Washington, DC, June 27, 2018 — Three quarters of American adults acknowledge that they would feel better if they tried harder to stay fit (75%). In fact, nearly six in ten (56%) are not content with their current weight (vs. 43% who agree they are content) and nearly half (46%) are also not content with how they look. According to the recent online study conducted by Ipsos on behalf of MDVIP, two in five believe other people negatively judge their weight (41%) and similar proportions believe others see them as unattractive because of their weight (40%).
- Women are much more likely to say that they are not content with their weight (63%) or how they look (52%) compared to men who say the same thing (49% and 39%, respectively). Women are also significantly more likely to believe others judge them because of their weight or that others view their weight as unattractive, this time along with a significantly greater proportion of young/middle aged adults (age 18-54) who also feel this way.
- Those who are overweight/obese are also much more likely to express discontent with their weight/how they look and say that they feel judged by others because of their weight. They are also significantly more likely to agree they would feel better if they tried harder to stay fit (85% of those who are obese vs. 63% of those with a BMI score in the normal range).
- Across the different city boosts, those in Boston (84%) and Houston (83%) are much more likely to say that they would benefit from trying harder to stay fit. Residents of Boston are also significantly more likely to report being unsatisfied with their current weight (61% vs. 48% Houston, 51% Los Angeles, 52% Miami, and 49% New York) and discontent with how they look (52% vs. 43% Atlanta, 45% Houston, 41% Los Angeles, 39% Miami, 43% New York and 44% Phoenix).
Looking at respondents’ BMI scores, one third of adults fall within the normal range (33%). Only a few (2%) are classified as being underweight, while 30% are considered overweight and 35% are classified as being obese.
- Though a greater proportion of women have a ‘normal’ BMI score (58% vs. 42% of men), women are also much more likely to fall into the obese category (54% vs. 46%). More men, in their turn, are overweight (57% vs. 43% of women).
- Those under the age of 35 are least likely to be considered overweight or obese, with a greater proportion falling into the normal range (38%), though adults over the age of 55 do not fall too far behind (33% vs. 29% of middle aged adults).
- Adults living in Los Angeles (43%) and San Francisco (46%) are especially likely to fall into the normal BMI range.
- More than a third of those living in Atlanta (36%), Houston (36%), Phoenix (33%), and Boston (33%) are considered obese which is much higher than those living in Los Angeles (23%), New York (26%), San Francisco (24%), and DC (29%).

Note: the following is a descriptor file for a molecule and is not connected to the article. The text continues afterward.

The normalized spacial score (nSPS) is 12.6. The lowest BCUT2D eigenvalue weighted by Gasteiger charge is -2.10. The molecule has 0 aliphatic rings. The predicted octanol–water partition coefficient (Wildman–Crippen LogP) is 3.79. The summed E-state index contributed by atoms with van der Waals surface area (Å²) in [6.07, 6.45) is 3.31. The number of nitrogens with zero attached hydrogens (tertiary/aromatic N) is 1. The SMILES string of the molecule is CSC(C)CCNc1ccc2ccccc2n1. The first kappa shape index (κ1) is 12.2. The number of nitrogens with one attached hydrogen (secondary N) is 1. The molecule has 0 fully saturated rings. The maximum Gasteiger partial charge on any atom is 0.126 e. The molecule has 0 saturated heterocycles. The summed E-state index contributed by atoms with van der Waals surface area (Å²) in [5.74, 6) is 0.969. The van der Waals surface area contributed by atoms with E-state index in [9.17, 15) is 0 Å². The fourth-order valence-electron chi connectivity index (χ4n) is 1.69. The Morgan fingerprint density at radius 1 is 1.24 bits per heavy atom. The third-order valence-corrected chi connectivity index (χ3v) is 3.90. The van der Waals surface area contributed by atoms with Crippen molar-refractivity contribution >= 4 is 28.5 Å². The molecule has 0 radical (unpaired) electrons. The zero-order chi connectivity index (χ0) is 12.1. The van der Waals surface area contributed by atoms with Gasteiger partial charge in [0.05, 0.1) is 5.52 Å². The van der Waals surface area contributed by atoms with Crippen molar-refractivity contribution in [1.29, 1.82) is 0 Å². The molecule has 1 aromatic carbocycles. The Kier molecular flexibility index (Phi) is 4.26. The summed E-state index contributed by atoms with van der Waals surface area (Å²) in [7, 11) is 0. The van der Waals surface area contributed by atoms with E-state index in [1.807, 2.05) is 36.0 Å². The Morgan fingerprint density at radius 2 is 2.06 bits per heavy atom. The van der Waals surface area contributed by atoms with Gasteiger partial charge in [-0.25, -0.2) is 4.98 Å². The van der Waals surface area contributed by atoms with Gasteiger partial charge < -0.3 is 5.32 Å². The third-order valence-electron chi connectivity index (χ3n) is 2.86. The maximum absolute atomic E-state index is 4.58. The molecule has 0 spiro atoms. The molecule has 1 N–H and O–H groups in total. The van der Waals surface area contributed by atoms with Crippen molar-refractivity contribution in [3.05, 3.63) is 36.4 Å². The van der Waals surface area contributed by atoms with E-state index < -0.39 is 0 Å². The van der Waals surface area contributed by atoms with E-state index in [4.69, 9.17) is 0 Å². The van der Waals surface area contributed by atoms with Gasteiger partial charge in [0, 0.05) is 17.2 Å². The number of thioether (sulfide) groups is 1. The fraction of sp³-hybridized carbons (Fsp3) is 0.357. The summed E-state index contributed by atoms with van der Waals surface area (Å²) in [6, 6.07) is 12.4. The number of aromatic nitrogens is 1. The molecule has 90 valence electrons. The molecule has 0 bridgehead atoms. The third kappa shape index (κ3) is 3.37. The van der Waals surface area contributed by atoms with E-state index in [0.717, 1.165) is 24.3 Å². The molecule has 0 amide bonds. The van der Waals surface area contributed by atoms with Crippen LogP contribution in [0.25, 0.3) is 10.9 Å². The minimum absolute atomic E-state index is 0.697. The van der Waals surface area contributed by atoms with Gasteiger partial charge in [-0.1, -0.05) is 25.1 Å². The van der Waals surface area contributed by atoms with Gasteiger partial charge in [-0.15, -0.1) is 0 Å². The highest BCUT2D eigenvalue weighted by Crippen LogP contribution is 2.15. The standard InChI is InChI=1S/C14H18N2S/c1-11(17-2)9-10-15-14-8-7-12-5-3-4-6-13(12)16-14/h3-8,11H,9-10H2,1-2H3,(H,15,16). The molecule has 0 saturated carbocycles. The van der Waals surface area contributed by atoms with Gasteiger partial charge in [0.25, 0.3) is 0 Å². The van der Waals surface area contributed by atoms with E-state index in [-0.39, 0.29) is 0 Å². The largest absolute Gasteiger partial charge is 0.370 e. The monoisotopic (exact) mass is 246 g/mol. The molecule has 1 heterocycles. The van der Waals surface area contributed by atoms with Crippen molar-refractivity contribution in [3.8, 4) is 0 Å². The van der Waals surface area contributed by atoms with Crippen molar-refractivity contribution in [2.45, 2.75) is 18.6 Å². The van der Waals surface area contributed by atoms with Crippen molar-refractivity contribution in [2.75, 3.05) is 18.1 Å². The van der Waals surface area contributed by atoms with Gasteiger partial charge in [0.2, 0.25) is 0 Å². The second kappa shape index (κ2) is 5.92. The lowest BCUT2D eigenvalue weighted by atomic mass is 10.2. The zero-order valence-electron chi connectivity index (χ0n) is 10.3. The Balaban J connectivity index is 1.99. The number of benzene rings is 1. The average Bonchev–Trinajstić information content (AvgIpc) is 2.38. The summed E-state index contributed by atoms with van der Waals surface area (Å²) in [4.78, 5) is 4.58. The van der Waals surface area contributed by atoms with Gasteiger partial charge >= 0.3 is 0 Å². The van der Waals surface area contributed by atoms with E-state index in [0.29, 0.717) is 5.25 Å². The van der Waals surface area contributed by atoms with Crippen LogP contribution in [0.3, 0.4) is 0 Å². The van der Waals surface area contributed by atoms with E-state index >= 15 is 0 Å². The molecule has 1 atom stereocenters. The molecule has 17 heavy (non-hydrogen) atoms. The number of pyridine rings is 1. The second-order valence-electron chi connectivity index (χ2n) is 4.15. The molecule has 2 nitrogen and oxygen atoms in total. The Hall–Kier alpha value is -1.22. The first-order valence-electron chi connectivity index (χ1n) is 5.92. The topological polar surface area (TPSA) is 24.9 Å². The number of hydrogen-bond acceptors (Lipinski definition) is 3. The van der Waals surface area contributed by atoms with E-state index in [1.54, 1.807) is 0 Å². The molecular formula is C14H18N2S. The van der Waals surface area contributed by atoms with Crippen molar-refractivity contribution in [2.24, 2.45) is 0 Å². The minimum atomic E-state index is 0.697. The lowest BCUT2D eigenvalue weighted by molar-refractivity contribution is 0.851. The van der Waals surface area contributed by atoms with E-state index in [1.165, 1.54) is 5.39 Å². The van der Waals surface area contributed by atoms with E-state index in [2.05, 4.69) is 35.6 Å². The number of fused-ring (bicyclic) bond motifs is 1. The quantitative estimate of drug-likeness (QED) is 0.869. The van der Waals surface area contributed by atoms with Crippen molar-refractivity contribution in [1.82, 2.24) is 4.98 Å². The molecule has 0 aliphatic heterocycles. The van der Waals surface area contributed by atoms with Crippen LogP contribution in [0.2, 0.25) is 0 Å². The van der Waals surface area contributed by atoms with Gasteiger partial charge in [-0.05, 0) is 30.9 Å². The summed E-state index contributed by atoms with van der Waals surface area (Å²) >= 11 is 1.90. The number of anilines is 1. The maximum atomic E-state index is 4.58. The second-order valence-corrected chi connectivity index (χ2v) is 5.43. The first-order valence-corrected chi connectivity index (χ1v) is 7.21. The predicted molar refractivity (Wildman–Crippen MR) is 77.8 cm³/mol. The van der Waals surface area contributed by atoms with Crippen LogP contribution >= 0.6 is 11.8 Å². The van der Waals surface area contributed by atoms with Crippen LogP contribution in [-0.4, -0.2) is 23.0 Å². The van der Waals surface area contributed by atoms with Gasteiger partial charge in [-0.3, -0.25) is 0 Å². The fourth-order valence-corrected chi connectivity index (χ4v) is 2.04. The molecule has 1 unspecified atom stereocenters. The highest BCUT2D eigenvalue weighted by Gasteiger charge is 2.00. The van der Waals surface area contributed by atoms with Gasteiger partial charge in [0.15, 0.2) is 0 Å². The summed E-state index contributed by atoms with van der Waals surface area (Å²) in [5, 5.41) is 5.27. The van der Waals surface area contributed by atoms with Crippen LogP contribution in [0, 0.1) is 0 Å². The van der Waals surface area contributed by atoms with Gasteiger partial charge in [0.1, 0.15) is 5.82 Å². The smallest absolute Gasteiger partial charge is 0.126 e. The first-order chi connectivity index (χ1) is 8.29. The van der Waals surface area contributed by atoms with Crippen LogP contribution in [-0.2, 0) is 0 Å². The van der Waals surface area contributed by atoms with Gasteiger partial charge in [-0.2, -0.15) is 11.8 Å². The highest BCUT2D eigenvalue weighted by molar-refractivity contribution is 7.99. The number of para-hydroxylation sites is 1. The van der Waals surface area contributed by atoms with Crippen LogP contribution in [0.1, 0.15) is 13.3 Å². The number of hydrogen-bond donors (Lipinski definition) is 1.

Given the widespread discontent with weight/body image, it is no surprise that most adults surveyed have dieted in the past (66%), with another two in five (38%) currently on a diet or taking steps to lose weight/maintain their ideal weight. Dieting, both in the past and presently, is much more common among women, those who are obese, and those who say they want to lose weight. Across cities, those from Boston (79%), Houston (75%), Los Angeles (74%), and DC (73%) are especially likely to have been on a diet in the past, while the proportion of those currently on a diet is particularly high among those living in Miami (51%) and DC (45%).
Though more than six in ten (63%) agree that they have the willpower to eat the way they think they should, 40% admit that they have struggled with yo-yo dieting in the past, losing weight only to regain it once off a diet.
- Whereas men are more likely to agree they have the willpower to eat the way they think they should (69% vs. 58% of women), women are more likely to admit they have struggled with yo-yo dieting in the past (48% vs. 32% of men).
- Those with a college degree (68% vs. 59% of those with no college degree) and those within the normal BMI range (73% vs. 50% of those who are obese) are also more likely to claim to have the willpower needed to eat right. Willpower is also particularly high in Houston (71%), Los Angeles (74%), and Phoenix (71%) – especially compared to those from Boston (54%) who say they have the willpower to eat the way they think they should.
Even though most adults surveyed have dieted in the past, six in ten (60%) believe that most diet plans ultimately fail and similar proportions say that life is too short to always be watching what you eat (60%). Three in ten (31%) also feel that diets are about suffering and self-deprivation.